Yeah. What I said.

You clearly haven't been following very *closely*, because I've already endorsed the first point (after looking it up on FactCheck and PolitiFact, I might add), and have never disputed the second, which the fact-checkers have also verified. So, your experience at least seems to support the accuracy of the fact-checkers, eh? :) In the case of the "keep you plan" statements I thought that it was important to go to the fact-checkers because people often latch onto sound bites without ever hearing the full speech, and it is easy to lose the actual message. And, of course, politicians LOVE to quote one another out of context. So, it is only honest to check. And, it does appear that Obama either couldn't deliver on that one or made a VERY severe grammatical error... heh. :)

I have a lot of problems with Obama, Brother. I'm not one of those knee-jerk "Obama Walks On Water" people. Hell, I have been posting fact-check links that are critical of him, haven't I? But I'm also smart enough to look it up when people like Ted Cruz or Michele Bachmann spew blatant falsehoods. They must think that the American people are idiots or something- and evidently they are right, actually. I mean, gee, it sure is funny how the "OBAMA LIED!" foam-at-the-mouth meme pops up every time you talk to a Tea Partier, based upon relatively few gaffs, yet no one ever calls out the arch-fiend of lies, Cruz... (Not calling you a Tea Partier- you merely reminded me of the issue.)

I guess, to get back to the OP- that's why I don't like the Tea Party. The politicians that they get elected treat me like an idiot and lie to my face with far too much regularity. Mind you- I mean that they CLEARLY lie on purpose, with malice aforethought. Screw them. Frankly, they are pushing me to the left- something that I am hearing from a LOT of fellow moderates- and I think that the congressional elections next year are going to be amusing. The Tea Partiers themselves are electorally untouchableb because their constituencies are just as delusional as they are, but the Republican Party as a whole is going to suffer for their sins. That's sort of a Bad Thing in at least one way- when the Dems control both houses and the presidency they are going to get tempted to try some dumb things...

Edited by acrosome on 10/27/2013 16:52:45 MDT.

jerry adams
(retiredjerry) - MLife

Locale: Oregon and Washington
Re: Re: You can keep your plan... on 10/27/2013 16:37:54 MDT Print View

Sorry Ken : )

Yeah, it sure is expensive to live, doesn't seem like you're spending extravagantly or stupidly

Median U.S. income is like $50K I think - I don't know how people do it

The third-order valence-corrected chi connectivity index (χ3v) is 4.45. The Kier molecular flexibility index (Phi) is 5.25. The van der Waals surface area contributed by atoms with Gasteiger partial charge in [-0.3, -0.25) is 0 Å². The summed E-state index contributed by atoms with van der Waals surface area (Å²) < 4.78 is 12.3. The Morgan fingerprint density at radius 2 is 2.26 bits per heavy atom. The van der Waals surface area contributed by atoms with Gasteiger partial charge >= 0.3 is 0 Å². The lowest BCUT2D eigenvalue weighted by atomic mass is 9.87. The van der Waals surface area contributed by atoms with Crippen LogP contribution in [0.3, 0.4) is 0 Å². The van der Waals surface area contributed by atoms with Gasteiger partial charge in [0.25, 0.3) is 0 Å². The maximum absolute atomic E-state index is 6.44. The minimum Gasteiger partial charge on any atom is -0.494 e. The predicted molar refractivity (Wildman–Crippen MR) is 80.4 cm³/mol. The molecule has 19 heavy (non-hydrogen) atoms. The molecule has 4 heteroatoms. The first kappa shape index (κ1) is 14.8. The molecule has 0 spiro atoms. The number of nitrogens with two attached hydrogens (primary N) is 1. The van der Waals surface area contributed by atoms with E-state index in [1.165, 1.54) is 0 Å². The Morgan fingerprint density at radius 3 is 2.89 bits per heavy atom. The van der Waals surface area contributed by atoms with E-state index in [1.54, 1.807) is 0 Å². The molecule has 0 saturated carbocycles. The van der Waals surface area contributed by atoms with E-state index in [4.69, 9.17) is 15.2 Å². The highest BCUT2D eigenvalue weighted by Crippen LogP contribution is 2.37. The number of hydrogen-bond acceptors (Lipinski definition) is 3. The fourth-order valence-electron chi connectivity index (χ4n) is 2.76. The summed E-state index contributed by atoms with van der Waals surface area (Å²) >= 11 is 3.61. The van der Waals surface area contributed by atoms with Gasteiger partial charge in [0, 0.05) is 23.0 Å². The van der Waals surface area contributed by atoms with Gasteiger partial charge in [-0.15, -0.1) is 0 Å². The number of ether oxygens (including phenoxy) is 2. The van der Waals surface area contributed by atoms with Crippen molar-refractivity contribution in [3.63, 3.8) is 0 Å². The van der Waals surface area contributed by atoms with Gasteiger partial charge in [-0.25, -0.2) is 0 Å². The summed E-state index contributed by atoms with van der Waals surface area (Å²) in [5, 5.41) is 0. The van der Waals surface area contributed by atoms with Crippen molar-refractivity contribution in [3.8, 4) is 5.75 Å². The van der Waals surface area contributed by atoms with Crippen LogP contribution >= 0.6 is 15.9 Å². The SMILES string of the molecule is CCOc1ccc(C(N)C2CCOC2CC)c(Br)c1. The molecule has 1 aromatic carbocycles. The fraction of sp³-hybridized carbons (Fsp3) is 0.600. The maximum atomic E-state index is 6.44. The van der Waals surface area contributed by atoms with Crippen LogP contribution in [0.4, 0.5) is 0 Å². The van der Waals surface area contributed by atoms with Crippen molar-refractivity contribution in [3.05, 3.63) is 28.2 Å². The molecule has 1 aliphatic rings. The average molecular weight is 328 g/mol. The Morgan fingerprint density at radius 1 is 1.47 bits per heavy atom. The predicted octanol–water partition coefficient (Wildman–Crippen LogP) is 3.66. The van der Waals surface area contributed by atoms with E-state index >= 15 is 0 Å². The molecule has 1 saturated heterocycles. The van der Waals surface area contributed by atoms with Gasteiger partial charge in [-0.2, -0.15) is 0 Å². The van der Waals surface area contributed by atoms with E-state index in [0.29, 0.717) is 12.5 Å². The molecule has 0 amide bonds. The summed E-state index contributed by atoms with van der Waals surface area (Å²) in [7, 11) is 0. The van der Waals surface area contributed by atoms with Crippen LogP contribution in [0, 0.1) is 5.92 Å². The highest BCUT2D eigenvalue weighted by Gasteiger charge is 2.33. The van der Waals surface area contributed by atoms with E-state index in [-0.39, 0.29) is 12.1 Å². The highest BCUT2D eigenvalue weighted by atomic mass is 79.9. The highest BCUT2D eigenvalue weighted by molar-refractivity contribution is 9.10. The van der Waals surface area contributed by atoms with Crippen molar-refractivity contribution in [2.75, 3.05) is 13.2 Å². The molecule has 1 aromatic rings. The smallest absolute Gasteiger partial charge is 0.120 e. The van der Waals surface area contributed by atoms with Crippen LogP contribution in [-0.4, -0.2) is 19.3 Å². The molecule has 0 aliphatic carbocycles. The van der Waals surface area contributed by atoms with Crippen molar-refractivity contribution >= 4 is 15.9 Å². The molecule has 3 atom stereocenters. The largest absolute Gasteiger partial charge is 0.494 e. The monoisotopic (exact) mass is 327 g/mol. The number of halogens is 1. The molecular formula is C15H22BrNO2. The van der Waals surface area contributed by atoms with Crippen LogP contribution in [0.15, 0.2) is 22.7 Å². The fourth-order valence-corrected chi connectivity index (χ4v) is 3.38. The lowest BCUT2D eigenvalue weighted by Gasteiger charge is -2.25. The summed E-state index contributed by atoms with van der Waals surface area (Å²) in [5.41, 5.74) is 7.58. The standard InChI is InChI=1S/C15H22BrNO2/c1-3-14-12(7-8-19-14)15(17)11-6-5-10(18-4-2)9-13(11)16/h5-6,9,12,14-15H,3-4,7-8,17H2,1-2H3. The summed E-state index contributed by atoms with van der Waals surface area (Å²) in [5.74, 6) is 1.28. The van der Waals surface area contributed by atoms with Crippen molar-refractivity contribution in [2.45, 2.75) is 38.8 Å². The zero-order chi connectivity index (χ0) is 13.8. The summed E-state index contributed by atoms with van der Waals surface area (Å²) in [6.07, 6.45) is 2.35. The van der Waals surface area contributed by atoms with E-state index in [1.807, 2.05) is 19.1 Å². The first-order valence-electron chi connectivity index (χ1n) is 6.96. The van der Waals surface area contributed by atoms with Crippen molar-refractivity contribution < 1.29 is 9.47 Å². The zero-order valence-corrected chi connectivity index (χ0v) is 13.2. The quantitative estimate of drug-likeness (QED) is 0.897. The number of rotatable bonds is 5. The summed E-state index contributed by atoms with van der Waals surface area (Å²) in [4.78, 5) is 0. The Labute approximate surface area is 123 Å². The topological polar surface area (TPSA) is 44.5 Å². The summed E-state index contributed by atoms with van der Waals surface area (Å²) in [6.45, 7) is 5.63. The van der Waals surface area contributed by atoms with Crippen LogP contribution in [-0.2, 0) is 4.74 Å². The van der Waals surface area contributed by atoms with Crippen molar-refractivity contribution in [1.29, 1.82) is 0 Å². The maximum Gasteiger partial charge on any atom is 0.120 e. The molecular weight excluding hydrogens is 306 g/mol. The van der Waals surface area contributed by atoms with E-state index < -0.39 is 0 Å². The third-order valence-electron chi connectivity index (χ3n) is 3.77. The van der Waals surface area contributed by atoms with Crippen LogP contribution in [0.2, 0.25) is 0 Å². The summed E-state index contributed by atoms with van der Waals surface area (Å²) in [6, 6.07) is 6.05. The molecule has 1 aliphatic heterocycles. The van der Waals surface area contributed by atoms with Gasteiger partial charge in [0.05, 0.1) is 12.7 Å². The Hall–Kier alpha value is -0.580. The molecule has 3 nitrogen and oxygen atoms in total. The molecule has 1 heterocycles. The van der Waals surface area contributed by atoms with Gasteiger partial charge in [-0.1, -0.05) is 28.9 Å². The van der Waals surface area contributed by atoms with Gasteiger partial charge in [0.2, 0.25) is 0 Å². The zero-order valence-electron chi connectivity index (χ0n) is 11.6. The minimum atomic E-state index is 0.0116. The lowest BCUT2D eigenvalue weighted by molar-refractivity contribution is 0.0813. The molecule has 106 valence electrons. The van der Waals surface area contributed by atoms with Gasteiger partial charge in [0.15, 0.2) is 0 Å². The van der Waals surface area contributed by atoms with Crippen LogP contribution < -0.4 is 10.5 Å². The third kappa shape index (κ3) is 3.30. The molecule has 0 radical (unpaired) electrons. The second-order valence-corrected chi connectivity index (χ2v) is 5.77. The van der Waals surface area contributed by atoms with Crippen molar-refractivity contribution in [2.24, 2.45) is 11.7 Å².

It seems like there's something wrong with U.S. economy, especially for middle income people, we've taken a wrong turn somewhere...

jerry adams
(retiredjerry) - MLife

Locale: Oregon and Washington
Re: Re: Re: You can keep your plan... on 10/27/2013 16:51:58 MDT Print View

I'm listening to the author of this book interviewed on radio

http://www.amazon.com/Extortion-Politicians-Extract-Money-Pockets/dp/0544103343

He talks about how politicians can do insider trading - if they know a bill they're about to pass is going to affect a stock price, then can insider trade that stock

And if a bill is going to be passed that will favorably affect a company, they will hold it until the company ponies up some political contributions

etc. etc. ad nauseum...

Both parties equally

He compared it to "professional wrestling". The fighting is all staged just for entertainment. All of these battles between "conservatives" and "liberals" are just B.S.

Occasionally, someone tries to push through a bill to change things but no one else is in favor of it, so it never goes anywhere

There are a few politicians that don't like all this but are unable to fix it. Just try to get through the few things they're capable of doing.

Should we have publically financed elections? Whose going to write the rules? the author says those same politicians, so it'll never work. He says term limits would work but I don't agree - then you'll have inexperienced politicans that will be more influenced by lobbyists.

We have a real mess with no obvious solutions. Us citizens have to get "mad as hell" to start with.

Tom Kirchner
(ouzel) - MLife

Locale: Pacific Northwest/Sierra
Re: Re: Re: "Tea Party Haters" on 10/27/2013 16:55:49 MDT Print View